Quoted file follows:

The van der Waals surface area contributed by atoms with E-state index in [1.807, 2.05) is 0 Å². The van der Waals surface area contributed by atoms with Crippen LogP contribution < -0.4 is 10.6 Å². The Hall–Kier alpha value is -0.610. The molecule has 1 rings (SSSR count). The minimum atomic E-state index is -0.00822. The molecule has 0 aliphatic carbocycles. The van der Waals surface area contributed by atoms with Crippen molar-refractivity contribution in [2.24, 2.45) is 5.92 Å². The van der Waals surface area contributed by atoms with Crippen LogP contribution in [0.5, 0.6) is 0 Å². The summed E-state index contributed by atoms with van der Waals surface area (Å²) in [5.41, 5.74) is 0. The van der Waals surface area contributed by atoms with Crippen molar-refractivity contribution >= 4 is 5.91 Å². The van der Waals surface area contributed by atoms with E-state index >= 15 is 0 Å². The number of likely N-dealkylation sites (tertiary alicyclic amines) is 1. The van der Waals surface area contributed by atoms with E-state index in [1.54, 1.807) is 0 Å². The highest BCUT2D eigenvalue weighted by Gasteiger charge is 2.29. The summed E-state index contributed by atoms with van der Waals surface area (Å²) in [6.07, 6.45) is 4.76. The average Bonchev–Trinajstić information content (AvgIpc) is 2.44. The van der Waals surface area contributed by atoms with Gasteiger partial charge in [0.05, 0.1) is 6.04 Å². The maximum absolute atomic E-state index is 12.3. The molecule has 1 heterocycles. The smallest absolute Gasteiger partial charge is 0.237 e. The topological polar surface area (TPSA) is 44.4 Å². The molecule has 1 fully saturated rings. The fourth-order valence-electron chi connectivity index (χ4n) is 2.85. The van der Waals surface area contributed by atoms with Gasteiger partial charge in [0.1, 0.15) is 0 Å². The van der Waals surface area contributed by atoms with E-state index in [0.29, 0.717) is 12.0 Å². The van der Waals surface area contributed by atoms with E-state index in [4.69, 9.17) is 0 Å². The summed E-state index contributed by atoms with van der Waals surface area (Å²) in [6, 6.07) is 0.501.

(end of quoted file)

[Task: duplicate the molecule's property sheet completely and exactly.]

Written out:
The van der Waals surface area contributed by atoms with E-state index in [1.807, 2.05) is 0 Å². The van der Waals surface area contributed by atoms with Crippen LogP contribution < -0.4 is 10.6 Å². The Hall–Kier alpha value is -0.610. The molecule has 1 rings (SSSR count). The minimum atomic E-state index is -0.00822. The molecule has 0 aliphatic carbocycles. The van der Waals surface area contributed by atoms with Crippen molar-refractivity contribution in [2.24, 2.45) is 5.92 Å². The van der Waals surface area contributed by atoms with Crippen LogP contribution in [0.5, 0.6) is 0 Å². The summed E-state index contributed by atoms with van der Waals surface area (Å²) in [5.41, 5.74) is 0. The van der Waals surface area contributed by atoms with Crippen molar-refractivity contribution >= 4 is 5.91 Å². The van der Waals surface area contributed by atoms with E-state index >= 15 is 0 Å². The number of likely N-dealkylation sites (tertiary alicyclic amines) is 1. The van der Waals surface area contributed by atoms with E-state index in [1.54, 1.807) is 0 Å². The highest BCUT2D eigenvalue weighted by Gasteiger charge is 2.29. The summed E-state index contributed by atoms with van der Waals surface area (Å²) in [6.07, 6.45) is 4.76. The average Bonchev–Trinajstić information content (AvgIpc) is 2.44. The van der Waals surface area contributed by atoms with Gasteiger partial charge in [0.05, 0.1) is 6.04 Å². The maximum absolute atomic E-state index is 12.3. The molecule has 1 heterocycles. The smallest absolute Gasteiger partial charge is 0.237 e. The topological polar surface area (TPSA) is 44.4 Å². The molecule has 1 fully saturated rings. The fourth-order valence-electron chi connectivity index (χ4n) is 2.85. The van der Waals surface area contributed by atoms with Gasteiger partial charge in [0.1, 0.15) is 0 Å². The van der Waals surface area contributed by atoms with E-state index in [0.29, 0.717) is 12.0 Å². The van der Waals surface area contributed by atoms with E-state index in [4.69, 9.17) is 0 Å². The summed E-state index contributed by atoms with van der Waals surface area (Å²) in [6, 6.07) is 0.501.